As mentioned before, Hirani leaves no stone unturned in depicting Sanjay as a troubled-soul but someone who knows his worth; And so, we are hammered with that initial scene where he gets a biographer to write about him and he compares Sanjay with Gandhi – no, not the off-shoots of Gandhi surname, Feroze or Indira Gandhi, but the original Gandhi, the Mahatma. He hits him with chappals and burns the book, and then tries to commit suicide. Takeaway for the audience? Sanjay knows that he is an incomplete and damaged human being, YOU get to know that too and it’s high time you stamp it on your mind.
The first-half of the film is devoted to Sanjay’s troubled life. His devil-may-care attitude and his getting sucked-up into a vortex of his own wrong-doings where he doesn’t see or care for anything beyond his own life of getting high. The second half, finally, deals with the father-son relationship and underlines what Hirani has been talking about: that this’s essentially a father-son story. And that is actually the undoing as well as one of the more honest points of the movie. Sanjay’s relationship with his mother, Nargis, as portrayed by Manisha Koirala is shown so pathetically that it is painful to watch. Hirani makes it painful to watch her, especially when trying to depict her act where she hides her disease by saying that she’s got a role in a Hollywood movie and is going to New York. (Koirala was always a mediocre and continues to be a mediocre actress: She was only hyped up due to her association with the likes of Vinod Chopra, Bhansali, and Mani Ratnam. And to think that once upon a time she was seen as competitor to someone like Madhuri Dixit is laughable to its core.) Half of the blame, of course, lies with Hirani and Joshi who write such a half-baked role for her in order to make this film a ‘father-son’ saga.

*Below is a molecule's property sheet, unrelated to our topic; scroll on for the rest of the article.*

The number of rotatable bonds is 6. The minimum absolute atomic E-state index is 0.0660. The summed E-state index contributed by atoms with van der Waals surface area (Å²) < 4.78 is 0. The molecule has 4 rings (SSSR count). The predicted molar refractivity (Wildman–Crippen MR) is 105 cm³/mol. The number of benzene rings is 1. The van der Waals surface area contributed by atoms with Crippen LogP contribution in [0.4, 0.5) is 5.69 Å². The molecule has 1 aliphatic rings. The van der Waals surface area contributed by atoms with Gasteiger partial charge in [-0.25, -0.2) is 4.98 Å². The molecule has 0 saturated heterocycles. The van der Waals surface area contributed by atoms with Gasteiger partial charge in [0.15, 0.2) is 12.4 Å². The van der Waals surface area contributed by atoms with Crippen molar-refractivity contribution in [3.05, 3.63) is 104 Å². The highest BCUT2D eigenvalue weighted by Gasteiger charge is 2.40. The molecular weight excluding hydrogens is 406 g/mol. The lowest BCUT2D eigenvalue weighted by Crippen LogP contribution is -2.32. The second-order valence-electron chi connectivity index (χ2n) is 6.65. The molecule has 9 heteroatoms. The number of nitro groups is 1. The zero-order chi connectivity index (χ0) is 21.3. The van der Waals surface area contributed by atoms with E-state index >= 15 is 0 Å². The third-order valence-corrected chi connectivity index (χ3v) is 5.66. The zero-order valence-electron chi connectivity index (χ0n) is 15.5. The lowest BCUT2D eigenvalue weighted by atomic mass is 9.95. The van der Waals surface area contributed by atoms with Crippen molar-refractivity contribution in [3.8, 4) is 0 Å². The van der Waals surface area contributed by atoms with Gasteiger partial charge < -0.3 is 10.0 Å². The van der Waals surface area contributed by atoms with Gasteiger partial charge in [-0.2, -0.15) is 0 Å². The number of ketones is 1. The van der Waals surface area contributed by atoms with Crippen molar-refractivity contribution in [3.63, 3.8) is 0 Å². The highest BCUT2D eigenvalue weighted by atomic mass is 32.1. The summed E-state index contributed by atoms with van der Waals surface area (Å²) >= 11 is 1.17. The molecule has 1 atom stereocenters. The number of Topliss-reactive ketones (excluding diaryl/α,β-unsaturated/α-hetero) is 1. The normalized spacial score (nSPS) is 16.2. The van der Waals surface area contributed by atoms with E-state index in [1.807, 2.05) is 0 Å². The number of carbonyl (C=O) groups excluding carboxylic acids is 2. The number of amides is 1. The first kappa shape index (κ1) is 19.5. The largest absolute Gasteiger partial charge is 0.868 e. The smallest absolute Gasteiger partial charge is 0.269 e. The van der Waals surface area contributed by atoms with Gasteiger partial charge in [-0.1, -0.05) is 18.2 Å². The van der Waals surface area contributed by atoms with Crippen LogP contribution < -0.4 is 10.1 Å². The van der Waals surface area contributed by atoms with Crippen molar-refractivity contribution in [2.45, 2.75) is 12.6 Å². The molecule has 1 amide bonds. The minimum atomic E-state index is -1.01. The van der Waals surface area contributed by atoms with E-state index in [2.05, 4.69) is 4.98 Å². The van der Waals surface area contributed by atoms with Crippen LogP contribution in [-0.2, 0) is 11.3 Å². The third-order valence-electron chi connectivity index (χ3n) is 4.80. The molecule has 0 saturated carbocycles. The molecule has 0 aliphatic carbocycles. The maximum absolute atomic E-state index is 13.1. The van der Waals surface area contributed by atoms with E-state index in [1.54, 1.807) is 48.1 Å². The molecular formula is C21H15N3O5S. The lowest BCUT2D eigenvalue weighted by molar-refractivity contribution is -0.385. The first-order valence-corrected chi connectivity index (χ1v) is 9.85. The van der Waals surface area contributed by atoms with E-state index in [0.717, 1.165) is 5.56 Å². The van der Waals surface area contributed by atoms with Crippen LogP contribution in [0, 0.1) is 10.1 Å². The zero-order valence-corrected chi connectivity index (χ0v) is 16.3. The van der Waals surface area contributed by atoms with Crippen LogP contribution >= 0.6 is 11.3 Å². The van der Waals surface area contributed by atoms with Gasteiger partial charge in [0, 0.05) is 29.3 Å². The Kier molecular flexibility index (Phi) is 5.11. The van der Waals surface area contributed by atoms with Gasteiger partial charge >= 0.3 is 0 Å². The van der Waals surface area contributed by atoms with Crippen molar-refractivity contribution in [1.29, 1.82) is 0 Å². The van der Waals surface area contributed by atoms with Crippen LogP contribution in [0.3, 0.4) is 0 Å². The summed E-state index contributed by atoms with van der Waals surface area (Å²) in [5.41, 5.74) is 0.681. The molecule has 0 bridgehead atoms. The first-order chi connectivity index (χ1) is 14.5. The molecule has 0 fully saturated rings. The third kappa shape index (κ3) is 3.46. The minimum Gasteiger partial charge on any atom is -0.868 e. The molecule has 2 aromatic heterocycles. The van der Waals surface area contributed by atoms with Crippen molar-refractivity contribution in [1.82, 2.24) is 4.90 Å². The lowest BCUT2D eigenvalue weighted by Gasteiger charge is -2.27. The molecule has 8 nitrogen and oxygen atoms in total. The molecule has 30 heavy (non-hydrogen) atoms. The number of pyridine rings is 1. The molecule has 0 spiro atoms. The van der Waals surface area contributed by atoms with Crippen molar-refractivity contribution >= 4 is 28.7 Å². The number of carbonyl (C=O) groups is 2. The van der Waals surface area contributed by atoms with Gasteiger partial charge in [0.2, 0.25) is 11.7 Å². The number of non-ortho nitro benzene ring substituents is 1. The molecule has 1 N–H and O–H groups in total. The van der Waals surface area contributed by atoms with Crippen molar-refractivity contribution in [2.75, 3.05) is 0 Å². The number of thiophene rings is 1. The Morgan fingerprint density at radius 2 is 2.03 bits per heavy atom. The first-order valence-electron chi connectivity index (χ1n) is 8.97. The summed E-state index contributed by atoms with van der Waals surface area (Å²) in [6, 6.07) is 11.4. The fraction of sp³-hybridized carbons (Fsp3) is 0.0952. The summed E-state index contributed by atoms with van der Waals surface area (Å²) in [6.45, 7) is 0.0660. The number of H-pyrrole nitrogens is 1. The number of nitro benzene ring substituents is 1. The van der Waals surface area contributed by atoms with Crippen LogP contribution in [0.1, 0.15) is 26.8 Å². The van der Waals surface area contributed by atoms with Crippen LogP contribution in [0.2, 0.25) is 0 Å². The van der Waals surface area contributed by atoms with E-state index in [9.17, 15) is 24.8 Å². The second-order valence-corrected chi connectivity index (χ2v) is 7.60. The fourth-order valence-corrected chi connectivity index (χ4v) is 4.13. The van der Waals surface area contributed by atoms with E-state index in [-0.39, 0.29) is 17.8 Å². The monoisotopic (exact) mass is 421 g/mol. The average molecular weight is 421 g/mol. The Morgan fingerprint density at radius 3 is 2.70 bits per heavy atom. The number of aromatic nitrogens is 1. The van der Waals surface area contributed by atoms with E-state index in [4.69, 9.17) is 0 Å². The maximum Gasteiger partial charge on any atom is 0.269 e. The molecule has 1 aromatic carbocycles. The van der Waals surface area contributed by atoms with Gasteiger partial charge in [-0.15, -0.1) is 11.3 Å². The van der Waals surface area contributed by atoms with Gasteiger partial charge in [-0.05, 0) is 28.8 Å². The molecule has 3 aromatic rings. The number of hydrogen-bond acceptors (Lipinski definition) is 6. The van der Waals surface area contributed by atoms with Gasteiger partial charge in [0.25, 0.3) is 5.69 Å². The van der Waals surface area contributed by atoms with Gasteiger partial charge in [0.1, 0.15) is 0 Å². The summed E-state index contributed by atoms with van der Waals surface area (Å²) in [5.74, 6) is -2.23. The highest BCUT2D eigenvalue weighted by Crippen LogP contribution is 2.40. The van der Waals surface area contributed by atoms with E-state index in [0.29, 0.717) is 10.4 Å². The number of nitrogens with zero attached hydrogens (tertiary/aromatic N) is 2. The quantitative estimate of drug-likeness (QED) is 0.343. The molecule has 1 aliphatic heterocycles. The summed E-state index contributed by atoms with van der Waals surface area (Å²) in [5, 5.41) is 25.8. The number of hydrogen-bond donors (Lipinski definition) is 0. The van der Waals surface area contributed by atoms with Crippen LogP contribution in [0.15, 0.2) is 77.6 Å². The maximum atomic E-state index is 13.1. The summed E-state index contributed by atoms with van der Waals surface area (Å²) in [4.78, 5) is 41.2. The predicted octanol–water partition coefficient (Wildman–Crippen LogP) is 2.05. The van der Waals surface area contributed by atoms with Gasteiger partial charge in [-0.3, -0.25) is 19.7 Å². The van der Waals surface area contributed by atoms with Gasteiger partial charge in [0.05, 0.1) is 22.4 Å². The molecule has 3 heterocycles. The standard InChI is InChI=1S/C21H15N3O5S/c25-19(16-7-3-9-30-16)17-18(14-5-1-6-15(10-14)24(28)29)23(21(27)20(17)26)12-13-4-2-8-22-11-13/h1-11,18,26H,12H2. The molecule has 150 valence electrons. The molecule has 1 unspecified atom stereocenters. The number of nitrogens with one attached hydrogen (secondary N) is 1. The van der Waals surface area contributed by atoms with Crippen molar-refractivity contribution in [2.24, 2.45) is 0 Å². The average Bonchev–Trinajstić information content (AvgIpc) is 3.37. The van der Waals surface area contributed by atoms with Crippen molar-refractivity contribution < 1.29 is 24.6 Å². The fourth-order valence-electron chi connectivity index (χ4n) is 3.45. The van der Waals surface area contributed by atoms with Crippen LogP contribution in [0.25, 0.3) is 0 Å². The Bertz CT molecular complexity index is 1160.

The second half of the film is then devoted to the father-son relationship and keeps focusing on Sunil Dutt’s attempts at fighting for his son to not being labeled a ‘terrorist.’ Here, the film is kind of in the doldrums where it veers between what Kumar Gaurav look-alike Vivek Kaushal’s perspective of Sanjay Dutt would be like and the public’s. Hirani here, literally, after trying the Kurosawa route, tries ‘Sex-Speare’ route via Kaushal’s Kamli hearing only a part of the entire narrative and staying away from Dutt for a decade. Hirani goes into the caricaturist mode and gives Dutt a clean-chit with regard to his dealings with the underworld. It starts with random folks calling him up and threatening him, his ’Dad’, and his sisters. So, he calls up his gansta-friends and tells them that he needs the AK-56 rifle ONLY till the riots last and he doesn’t need the ‘extra’ ones. So you decide? Was Sanjay dumb, emotional, or simply a crafty criminal? Hirani knows, and wants you ALSO to believe in that; but he deceptively throws up that question to you as though it is a question! Hirani also goes down the path of false equivalency—something that he already accomplished in PK where he equated Islamist terrorism with rightwing, ‘Hindu terrorism.’ Here, he tries to again haphazardly bringing onto the screen the ‘wedding’ of the under-world. So you have ‘serious’ criminals like Abu Salem who are equated with cartoonish ‘Hindu’ Dons: One is named Bandu Boss! (Was Hirani trying to rhyme a Hindi-language abuse?). And to top it all, it’s played by Sayaji Shinde – another brilliant actor who we have lost to the horrific Telugu film industry – playing one of his umpteen robotic roles in Tamil and Telugu films with a prominent red ‘tika’ on his fore-head. (Remember the phase in the ‘90s when Chotta Rajan was projected as a ‘Hindu’ underworld answer to the ‘Muslim’ Dawood Ibrahim-Kaskar, whose unknown address was in Clifton Road, Karachi?)